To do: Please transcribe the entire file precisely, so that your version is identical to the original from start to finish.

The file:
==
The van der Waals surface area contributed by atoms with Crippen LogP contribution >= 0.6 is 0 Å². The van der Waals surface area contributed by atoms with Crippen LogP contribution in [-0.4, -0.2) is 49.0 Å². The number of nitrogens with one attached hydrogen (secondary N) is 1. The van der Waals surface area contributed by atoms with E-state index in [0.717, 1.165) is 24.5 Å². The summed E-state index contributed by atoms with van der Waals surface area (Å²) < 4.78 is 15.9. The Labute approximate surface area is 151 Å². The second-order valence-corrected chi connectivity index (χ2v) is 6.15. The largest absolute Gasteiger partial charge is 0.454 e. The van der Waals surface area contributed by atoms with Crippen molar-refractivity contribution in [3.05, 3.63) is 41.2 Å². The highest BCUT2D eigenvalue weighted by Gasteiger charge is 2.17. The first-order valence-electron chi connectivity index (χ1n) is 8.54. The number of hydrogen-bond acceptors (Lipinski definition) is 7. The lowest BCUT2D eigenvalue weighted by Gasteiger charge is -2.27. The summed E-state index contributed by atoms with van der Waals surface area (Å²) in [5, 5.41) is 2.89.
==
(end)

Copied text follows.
The van der Waals surface area contributed by atoms with Crippen LogP contribution >= 0.6 is 0 Å². The van der Waals surface area contributed by atoms with Crippen LogP contribution in [-0.4, -0.2) is 49.0 Å². The number of nitrogens with one attached hydrogen (secondary N) is 1. The van der Waals surface area contributed by atoms with E-state index in [0.717, 1.165) is 24.5 Å². The summed E-state index contributed by atoms with van der Waals surface area (Å²) < 4.78 is 15.9. The Labute approximate surface area is 151 Å². The second-order valence-corrected chi connectivity index (χ2v) is 6.15. The largest absolute Gasteiger partial charge is 0.454 e. The van der Waals surface area contributed by atoms with Crippen molar-refractivity contribution in [3.05, 3.63) is 41.2 Å². The highest BCUT2D eigenvalue weighted by Gasteiger charge is 2.17. The first-order valence-electron chi connectivity index (χ1n) is 8.54. The number of hydrogen-bond acceptors (Lipinski definition) is 7. The lowest BCUT2D eigenvalue weighted by Gasteiger charge is -2.27. The summed E-state index contributed by atoms with van der Waals surface area (Å²) in [5, 5.41) is 2.89.